‘Tis the season of graduations, moving to new stages in life and graduation speeches. A recent article in the Globe and Mail got me thinking: What is wisdom? and Can it be taught? Continue reading
In mid-November, a team of six undergraduate students from the University of Guelph went to New York City and won second place in the 9th Annual Cornell International Real Estate Case Competition. The team consisted of Lauren Chan, Hillary Hetherington, Sam Ives, Stefanie Kaminski, Krishna Movva and Sasha Somjen.
This competition included a record number of universities, from eight countries and four continents. Several of the teams had to win regional contests to be invited to compete in New York City. All of the finalists were “heavy hitters”. Continue reading
Spring is nearly here. Students are finishing their exams and heading to summer jobs or co-op jobs. Some are graduating into the Real World. And high school students are about to choose where they will spend their next four or five years. It is a time of change, excitement and a bit of fear.
Many people have trouble dealing with change because, in my opinion, they misunderstand it. Change is common; disruption is annoying. So, learn to accept change by preparing to be the disruptor instead of the disruptee.
At the recent Toronto Real Estate Forum, Frank McKenna noted that Airbnb is now the world’s biggest hotel company and Uber is now the world’s biggest car company. People are worried about the decline of the once-dominant manufacturing sector because the number of employees down, but output is up. As he concluded: the Stone Age did not end to end because of a lack of stones. It ended because there was a better alternative. Continue reading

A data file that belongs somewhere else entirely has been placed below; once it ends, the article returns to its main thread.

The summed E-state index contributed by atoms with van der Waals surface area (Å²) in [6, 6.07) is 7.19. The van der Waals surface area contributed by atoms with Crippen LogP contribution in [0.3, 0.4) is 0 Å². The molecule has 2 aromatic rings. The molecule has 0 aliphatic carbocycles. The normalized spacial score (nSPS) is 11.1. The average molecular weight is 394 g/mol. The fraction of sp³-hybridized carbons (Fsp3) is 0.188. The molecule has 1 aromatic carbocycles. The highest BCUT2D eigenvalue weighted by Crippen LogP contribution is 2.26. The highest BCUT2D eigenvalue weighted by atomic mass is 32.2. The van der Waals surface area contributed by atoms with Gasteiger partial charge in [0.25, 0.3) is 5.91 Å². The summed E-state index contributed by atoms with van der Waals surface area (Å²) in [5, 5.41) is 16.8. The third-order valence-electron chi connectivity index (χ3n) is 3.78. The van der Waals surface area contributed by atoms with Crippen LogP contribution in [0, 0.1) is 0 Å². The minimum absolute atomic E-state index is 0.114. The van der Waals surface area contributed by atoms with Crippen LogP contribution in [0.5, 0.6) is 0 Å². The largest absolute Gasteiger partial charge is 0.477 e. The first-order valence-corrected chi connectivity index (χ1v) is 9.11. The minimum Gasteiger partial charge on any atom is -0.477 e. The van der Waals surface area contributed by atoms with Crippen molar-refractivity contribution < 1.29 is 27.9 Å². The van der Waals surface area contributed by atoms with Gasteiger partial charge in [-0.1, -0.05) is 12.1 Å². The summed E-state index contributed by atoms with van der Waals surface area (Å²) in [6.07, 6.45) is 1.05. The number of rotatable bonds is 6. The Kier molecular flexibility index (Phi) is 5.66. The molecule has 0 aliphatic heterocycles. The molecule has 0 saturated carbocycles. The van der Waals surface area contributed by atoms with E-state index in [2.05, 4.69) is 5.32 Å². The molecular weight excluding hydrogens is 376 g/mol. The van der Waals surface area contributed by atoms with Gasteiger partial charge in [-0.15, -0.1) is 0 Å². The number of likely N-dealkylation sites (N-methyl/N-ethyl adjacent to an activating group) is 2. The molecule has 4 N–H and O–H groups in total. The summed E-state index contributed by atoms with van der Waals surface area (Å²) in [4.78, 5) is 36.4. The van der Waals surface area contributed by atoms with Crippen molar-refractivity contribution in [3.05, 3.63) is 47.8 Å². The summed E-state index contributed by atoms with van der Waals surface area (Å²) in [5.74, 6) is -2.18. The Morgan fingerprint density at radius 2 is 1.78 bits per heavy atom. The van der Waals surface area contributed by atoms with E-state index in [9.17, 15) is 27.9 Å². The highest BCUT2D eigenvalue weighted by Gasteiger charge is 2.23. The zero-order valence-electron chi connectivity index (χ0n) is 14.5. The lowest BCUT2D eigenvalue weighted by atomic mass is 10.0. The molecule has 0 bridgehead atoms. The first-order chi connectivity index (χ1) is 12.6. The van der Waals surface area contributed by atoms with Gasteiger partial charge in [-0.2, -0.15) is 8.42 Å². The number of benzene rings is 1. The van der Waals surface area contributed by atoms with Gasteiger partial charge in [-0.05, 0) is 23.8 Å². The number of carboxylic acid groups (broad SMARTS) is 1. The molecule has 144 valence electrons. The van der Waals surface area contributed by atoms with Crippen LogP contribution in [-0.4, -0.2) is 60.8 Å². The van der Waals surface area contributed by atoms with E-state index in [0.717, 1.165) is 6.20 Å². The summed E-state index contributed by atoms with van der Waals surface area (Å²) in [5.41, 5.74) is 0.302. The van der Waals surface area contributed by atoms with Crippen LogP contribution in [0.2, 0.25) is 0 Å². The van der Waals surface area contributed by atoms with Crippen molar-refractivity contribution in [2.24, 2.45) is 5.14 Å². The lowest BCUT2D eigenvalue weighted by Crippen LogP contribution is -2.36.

Real estate projects are big, complicated and involve many actors. Therefore, success often depends on a legally binding contract to ensure that things get done with as few disputes as possible.
The first barrier to finding an answer is to describe the situation accurately: e.g.
- What is the source of uncertainty? If there is none then it is too easy to detect misbehaviour.
- are there only two outcomes (“success” and “failure”) or a continuum between really good to really bad?
A clear theory helps immensely.
The second puzzle is that changing the incentive changes the anticipated behaviour, which changes the outcome and the degree of risk. Think how the behaviour of a real estate agent might change if Continue reading
I just returned from a week in the U.K. and was reading The Mail. It had an 8 page (tabloid size) pull out section with various “tight” puzzles like crosswords and Sudoku. It also offered a surprising variety of puzzles for people who think that ordinary crosswords and Sudoku are too easy. Continue reading
The previous post noted that a puzzle given to some Singapore high school students about Cheryl’s birthday has been bothering people around the world. The puzzle was a classroom exercise and I noted what the bother revealed about the different types of puzzles. This posting focuses on what the public discussion about solutions reveals.
First, the answer to the puzzle is: July 16. People may not understand why but the correct answer is not in dispute.
Second, I remember solving similar kinds of problems in high school. It is a tight logic puzzle in the sense that the problem gives enough information to solve it, but just enough. Continue reading
It is that time of year when professors read final exams to decide if the students learned anything during the past term. Conveniently, this time coincides with a media report on problems in the Russian real estate market and another media report on problems at a mall in Paris. So, regardless of whether you are a student or have 30 years of experience, the general lesson is that you should always be a little bit skeptical when analysing a market. Continue reading
Zoning by-laws have existed for decades and, when somebody wants to make a change, people complain loudly. They seem like a good idea, since nobody wants a smelly, polluting factory to relocate next to a school just because the factory can buy the space for a low price. But, even good ideas can be manipulated.
So, is there a better alternative? Continue reading